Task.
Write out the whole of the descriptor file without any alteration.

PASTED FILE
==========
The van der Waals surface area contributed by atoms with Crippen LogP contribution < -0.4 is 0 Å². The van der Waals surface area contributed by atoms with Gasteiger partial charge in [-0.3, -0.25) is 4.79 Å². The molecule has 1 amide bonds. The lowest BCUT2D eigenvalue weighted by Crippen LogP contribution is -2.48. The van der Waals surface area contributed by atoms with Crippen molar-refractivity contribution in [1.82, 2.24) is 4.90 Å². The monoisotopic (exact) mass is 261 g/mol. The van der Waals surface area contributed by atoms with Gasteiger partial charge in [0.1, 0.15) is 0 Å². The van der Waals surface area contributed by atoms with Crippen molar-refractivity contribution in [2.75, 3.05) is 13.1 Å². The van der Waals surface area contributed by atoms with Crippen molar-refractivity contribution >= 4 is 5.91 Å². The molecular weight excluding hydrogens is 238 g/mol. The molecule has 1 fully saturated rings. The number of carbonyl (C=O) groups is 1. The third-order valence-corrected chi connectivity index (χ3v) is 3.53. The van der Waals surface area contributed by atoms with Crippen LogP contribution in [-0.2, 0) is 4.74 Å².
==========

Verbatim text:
The van der Waals surface area contributed by atoms with Crippen LogP contribution < -0.4 is 0 Å². The van der Waals surface area contributed by atoms with Gasteiger partial charge in [-0.3, -0.25) is 4.79 Å². The molecule has 1 amide bonds. The lowest BCUT2D eigenvalue weighted by Crippen LogP contribution is -2.48. The van der Waals surface area contributed by atoms with Crippen molar-refractivity contribution in [1.82, 2.24) is 4.90 Å². The monoisotopic (exact) mass is 261 g/mol. The van der Waals surface area contributed by atoms with Gasteiger partial charge in [0.1, 0.15) is 0 Å². The van der Waals surface area contributed by atoms with Crippen molar-refractivity contribution in [2.75, 3.05) is 13.1 Å². The van der Waals surface area contributed by atoms with Crippen molar-refractivity contribution >= 4 is 5.91 Å². The molecular weight excluding hydrogens is 238 g/mol. The molecule has 1 fully saturated rings. The number of carbonyl (C=O) groups is 1. The third-order valence-corrected chi connectivity index (χ3v) is 3.53. The van der Waals surface area contributed by atoms with Crippen LogP contribution in [-0.2, 0) is 4.74 Å².